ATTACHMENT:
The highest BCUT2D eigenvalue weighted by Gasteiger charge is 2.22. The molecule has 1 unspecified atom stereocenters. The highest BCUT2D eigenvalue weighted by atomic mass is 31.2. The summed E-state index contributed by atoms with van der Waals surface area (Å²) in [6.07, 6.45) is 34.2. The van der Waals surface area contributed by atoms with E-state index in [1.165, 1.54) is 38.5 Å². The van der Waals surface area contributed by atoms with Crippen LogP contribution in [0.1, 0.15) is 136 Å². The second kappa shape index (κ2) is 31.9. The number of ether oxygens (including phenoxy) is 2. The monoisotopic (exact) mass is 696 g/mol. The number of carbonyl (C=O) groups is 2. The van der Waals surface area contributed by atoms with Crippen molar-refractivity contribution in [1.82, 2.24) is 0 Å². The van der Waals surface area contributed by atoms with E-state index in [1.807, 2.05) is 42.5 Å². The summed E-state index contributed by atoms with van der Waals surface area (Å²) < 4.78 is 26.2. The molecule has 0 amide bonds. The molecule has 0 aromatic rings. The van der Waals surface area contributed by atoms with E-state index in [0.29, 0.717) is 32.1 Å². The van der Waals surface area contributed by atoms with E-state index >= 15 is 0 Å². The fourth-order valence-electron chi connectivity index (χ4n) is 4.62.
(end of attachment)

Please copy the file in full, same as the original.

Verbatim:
The highest BCUT2D eigenvalue weighted by Gasteiger charge is 2.22. The molecule has 1 unspecified atom stereocenters. The highest BCUT2D eigenvalue weighted by atomic mass is 31.2. The summed E-state index contributed by atoms with van der Waals surface area (Å²) in [6.07, 6.45) is 34.2. The van der Waals surface area contributed by atoms with E-state index in [1.165, 1.54) is 38.5 Å². The van der Waals surface area contributed by atoms with Crippen LogP contribution in [0.1, 0.15) is 136 Å². The second kappa shape index (κ2) is 31.9. The number of ether oxygens (including phenoxy) is 2. The monoisotopic (exact) mass is 696 g/mol. The number of carbonyl (C=O) groups is 2. The van der Waals surface area contributed by atoms with Crippen molar-refractivity contribution in [1.82, 2.24) is 0 Å². The van der Waals surface area contributed by atoms with E-state index in [1.807, 2.05) is 42.5 Å². The summed E-state index contributed by atoms with van der Waals surface area (Å²) < 4.78 is 26.2. The molecule has 0 amide bonds. The molecule has 0 aromatic rings. The van der Waals surface area contributed by atoms with E-state index in [0.29, 0.717) is 32.1 Å². The van der Waals surface area contributed by atoms with E-state index >= 15 is 0 Å². The fourth-order valence-electron chi connectivity index (χ4n) is 4.62.